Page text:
Derek, I like shooting boards also. I do not have a table saw. If you look at comment #21 by Kees, he cites some research that shooting boards have been around for centuries.

  7. #67
    Join Date
    Sep 2007
    Location
    Longview WA
    Posts
    19,275
    Blog Entries
    1
    So late 18th century - perhaps even mid 18th century may turn up if we looked hard enough - would be more accurate.
    Probably a little younger than the bench hook. How far do those go back?

    My guess is a shooting board is such a simple item it likely went into the wood stove as it got worn. Old wooden spoons likely held more sentimental value and not a lot of those are still around.

    jtk
    "A pessimist sees the difficulty in every opportunity; an optimist sees the opportunity in every difficulty."
    - Sir Winston Churchill (1874-1965)

  8. #68
    Quote Originally Posted by Derek Cohen View Post

    I was reading through this thread, noticing it went back a year, and Kees commented that the shooting board was a 20th century invention. Well, my shooting board is dated 1896, manufactured by Stanley, and there is another by Chaplin made in 1888. There was another cast version by Towers and Lyon in 1884. So late 18th century - perhaps even mid 18th century may turn up if we looked hard enough - would be more accurate.

    Derek
    1888 is the 19th century, not the 18th century. A generation ago woodworkers used shooting boards for small pieces or for very thin pieces. In both cases it was because there was such a small surface that it was difficult to balance a plane on it. I was taught to shoot end grain in the vise in 1962; it is a much more comfortable method. The first I ever heard of larger pieces on a shooting board was in the 1990s when a fellow was shooting a board that was six feet long, which would be too tall to shoot comfortably in the vise. Shooting end grain on a board this long is rare in historic cabinetry.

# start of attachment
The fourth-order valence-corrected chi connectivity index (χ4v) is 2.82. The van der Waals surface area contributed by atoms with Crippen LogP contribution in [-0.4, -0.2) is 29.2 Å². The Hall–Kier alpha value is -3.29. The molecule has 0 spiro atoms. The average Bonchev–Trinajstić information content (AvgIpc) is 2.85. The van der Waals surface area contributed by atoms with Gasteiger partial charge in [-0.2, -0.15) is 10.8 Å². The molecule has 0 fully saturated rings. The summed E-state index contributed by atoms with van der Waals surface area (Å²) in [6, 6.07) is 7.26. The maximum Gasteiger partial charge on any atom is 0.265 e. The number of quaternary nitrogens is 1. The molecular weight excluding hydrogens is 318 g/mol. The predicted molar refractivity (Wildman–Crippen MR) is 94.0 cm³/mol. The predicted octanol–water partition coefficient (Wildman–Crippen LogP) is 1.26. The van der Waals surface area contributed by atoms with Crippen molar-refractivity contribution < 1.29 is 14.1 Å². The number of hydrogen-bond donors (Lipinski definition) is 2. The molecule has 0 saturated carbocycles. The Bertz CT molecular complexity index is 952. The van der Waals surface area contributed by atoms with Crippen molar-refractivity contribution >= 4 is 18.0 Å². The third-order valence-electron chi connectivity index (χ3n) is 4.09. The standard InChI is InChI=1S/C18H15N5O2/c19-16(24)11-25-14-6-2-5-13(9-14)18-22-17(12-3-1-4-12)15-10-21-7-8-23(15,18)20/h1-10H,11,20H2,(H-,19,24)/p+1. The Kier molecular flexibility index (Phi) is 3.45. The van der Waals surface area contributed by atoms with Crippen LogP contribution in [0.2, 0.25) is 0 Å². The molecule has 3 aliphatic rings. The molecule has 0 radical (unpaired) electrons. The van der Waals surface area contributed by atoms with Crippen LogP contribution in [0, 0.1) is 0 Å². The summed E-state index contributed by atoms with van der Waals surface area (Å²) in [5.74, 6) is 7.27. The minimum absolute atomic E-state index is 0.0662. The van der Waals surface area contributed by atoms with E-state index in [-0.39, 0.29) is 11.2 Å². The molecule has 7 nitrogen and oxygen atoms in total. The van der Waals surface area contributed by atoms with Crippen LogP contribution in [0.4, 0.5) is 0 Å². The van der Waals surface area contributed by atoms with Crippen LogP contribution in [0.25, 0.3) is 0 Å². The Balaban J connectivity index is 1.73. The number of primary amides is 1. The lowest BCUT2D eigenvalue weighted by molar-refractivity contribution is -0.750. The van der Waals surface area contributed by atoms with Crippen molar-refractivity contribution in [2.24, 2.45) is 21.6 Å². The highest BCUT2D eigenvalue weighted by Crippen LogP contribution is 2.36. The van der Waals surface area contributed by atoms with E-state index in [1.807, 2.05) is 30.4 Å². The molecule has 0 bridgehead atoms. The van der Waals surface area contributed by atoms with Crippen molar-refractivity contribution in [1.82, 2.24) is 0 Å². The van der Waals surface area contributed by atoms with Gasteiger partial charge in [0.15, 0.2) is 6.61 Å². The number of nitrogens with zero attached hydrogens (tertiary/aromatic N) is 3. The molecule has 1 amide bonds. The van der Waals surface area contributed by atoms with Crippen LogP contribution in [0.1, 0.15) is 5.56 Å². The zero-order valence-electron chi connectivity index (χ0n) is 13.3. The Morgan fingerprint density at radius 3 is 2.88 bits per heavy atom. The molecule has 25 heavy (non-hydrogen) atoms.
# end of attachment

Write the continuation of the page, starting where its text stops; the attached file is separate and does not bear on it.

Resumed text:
Peter Nicholson (1812) mentions shooting thin stuff and small miters on a "shooting block". And Andre Roubo mentions appliances similar to shooting boards trimming small inlay pieces for marquetry. The use of a shooting board as thought of in this thread is a recent phenomenon.

  9. #69
    Join Date
    Feb 2004
    Location
    Perth, Australia
    Posts
    6,331
    1888 is the 19th century, not the 18th century.
    Quite right, Warren! I can count on you for the correction.

    Regards from Perth

    Derek

  10. #70
    Join Date
    Feb 2015
    Location
    Beantown
    Posts
    1,689
    Jezo Derek the nerve of you,

    I’d think being down under you’d be at least a day ahead of us on all this

    That’s supposed to be good natured humor..

    Quote Originally Posted by Derek Cohen View Post
    Quite right, Warren! I can count on you for the correction.

    Regards from Perth

    Derek

  11. #71
    Join Date
    Feb 2014
    Location
    Lake Gaston, Henrico, NC
    Posts
    3,641
    Since the houses I work on are from the 18th, and 19th Centuries, you probably wouldn't be surprised at how many times I have to deal with, and explain that.

  12. #72
    Join Date
    Mar 2006
    Location
    SoCal
    Posts
    19,525
    Shooting Boards Do I really Need Them?
    The answer is in the question. If you do not wish you had one -or- as in your case, have them but do not use them, the answer is that you do not really need them. I bought a compound miter saw because everyone had one; use it about once every 3 or 4 years when I need to trim out a room.